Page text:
Some time later, the healed Martha had a vision in which she saw the Icon of the Theotokos and heard from Her the direction that she tell priest Myron that he must obey her will and take the Icon to its appointed place: “It is my wish that a house should be built for me there, and that there my name should be glorified.” Martha told of her vision, and priest Myron immediately and reverently carried the Icon to Chornaya Gora. He erected a cross to bless the site, made a shelter of boards and installed the Icon within it, served a moleben, and returned home. From that time on, he would frequently visit Chornaya Gora to pray, and finally he began to clear ground for a dwelling. With the onset of winter, his visits ended; throughout the entire winter, the Icon of the Mother of God remained on Chornaya Gora.

A certain experienced and skilled monk named Jonah, fleeing from the troubles brought on by the first usurper [of the throne], left Moscow for the coastal lands. Coming to the banks of Pineg, in the vicinity of Kevrol, he stopped at the village of Chakhol, finding lodging with a pious peasant named Yevthimy. Exhausted by his journey, Jonah fell asleep. In a dream, he saw himself finding the Vladimir Icon of the Mother of God, taking it, wrapping it in a cloth, and putting it under his shirt. This dream amazed monk Jonah, and he immediately left Chakhol for Bakhtev Gora, and while staying with a local resident named Nikiphor, began to inquire about desert places in the area. Nikiphor suggested that uninhabited Chornaya Gora was the likeliest setting for a monastic life. Going further north, Jonah came to the village of Pilye Gori. There, in a dream he saw a beautiful woman approach and tell him “ I am called Paraskeva. Do not struggle in vain, O elder, to become a hermit. Rather, go to Chornaya Gora, about which Nikiphor told you. There priest Myron wishes to build a church dedicated to the Most-holy Theotokos.” Upon saying these words, she gave him a loaf of bread. Soon Jonah went to the village of Vonga, where he began to ask about Chornaya Gora. The villagers told him the way to the very hill, and said that a cross already stood upon it. Continuing on his journey, Jonah came to Yurola and, having served the Typica, sat down to rest in the church narthex. Priest Myron entered into conversation with him and learned of the reasons for his leaving Moscow and of the visions he had seen.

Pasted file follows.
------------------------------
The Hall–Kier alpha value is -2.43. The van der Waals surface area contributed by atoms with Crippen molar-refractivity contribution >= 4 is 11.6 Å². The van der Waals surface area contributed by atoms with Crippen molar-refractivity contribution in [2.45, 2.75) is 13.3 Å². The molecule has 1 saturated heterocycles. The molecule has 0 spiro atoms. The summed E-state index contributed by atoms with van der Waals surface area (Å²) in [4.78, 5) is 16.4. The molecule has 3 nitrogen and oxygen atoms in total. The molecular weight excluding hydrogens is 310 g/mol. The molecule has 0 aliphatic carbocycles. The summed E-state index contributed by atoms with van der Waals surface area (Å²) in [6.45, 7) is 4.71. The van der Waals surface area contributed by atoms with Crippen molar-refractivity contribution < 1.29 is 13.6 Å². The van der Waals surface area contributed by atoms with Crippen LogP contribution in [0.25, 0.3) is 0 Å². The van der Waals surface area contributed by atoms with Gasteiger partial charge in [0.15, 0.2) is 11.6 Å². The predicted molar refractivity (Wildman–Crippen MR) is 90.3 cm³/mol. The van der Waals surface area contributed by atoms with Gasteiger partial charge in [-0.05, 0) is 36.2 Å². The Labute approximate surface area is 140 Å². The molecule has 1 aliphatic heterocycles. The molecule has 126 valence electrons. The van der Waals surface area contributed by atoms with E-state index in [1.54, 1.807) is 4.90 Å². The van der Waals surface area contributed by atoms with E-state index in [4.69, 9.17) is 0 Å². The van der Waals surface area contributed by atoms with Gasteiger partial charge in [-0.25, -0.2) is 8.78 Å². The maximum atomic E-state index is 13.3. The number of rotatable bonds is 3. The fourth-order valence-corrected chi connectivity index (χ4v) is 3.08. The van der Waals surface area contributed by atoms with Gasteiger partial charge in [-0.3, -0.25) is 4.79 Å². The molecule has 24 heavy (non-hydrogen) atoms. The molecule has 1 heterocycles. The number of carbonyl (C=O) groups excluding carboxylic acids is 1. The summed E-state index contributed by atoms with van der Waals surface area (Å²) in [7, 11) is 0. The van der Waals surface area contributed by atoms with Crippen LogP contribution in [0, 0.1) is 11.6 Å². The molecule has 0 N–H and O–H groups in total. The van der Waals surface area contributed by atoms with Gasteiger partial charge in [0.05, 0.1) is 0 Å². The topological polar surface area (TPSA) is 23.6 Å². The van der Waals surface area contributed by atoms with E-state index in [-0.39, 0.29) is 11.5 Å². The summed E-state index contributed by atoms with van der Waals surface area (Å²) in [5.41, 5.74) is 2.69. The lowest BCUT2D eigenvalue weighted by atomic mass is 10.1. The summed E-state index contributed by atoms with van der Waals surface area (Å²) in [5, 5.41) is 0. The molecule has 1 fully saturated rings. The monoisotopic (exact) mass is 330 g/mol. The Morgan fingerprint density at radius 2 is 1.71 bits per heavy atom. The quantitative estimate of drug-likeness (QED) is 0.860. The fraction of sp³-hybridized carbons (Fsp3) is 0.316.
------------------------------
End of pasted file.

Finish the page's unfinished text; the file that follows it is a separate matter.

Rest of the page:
At this same time, the same Abbot Varlaam to whom the Vladimir Icon had belonged, came to Yurola to collect diocesan taxes. They told him of the miraculous healing of Martha, and of all of the apparitions which had occurred. A certain Evfimy overheard this, and added that long before this, while on his way from the village of Maletin to Yurola for the Thursday of the Great Canon during Great Lent, he had seen a pillar of fire stretching to the heavens from the ground on Chornaya Gora. Then, a certain Gregory added that in a dream not too long ago, he had seen an icon of the Mother of God known as the Tenderness - Vladimir Icon, standing surrounded by many candles, upon a high hill, with priests dressed in their vestments and singing molebens, while a multitude of people were gathered around the icon. A certain John Noskov said that he too had seen that hill in a dream, and that Tsar Fyodor Ivanovitch walked about the hill and pointed out the spot. Residents of Yurola and other places came and told of how, while hunting, they had heard loud bell-ringing on Chornaya Gora; boys who grazed sheep on Chornaya Gora corroborated the story. All of these visions and precognitions clearly indicated God’s good will towards the site.

Abbot Varlaam advised them not to delay in performing good deeds. He tonsured priest Myron into the angelic habit with the name Makary, and by consensus sent him immediately to Moscow to Tsar Vasiliy Ivanovitch, to request a place for the building of a church on Chornaya Gora.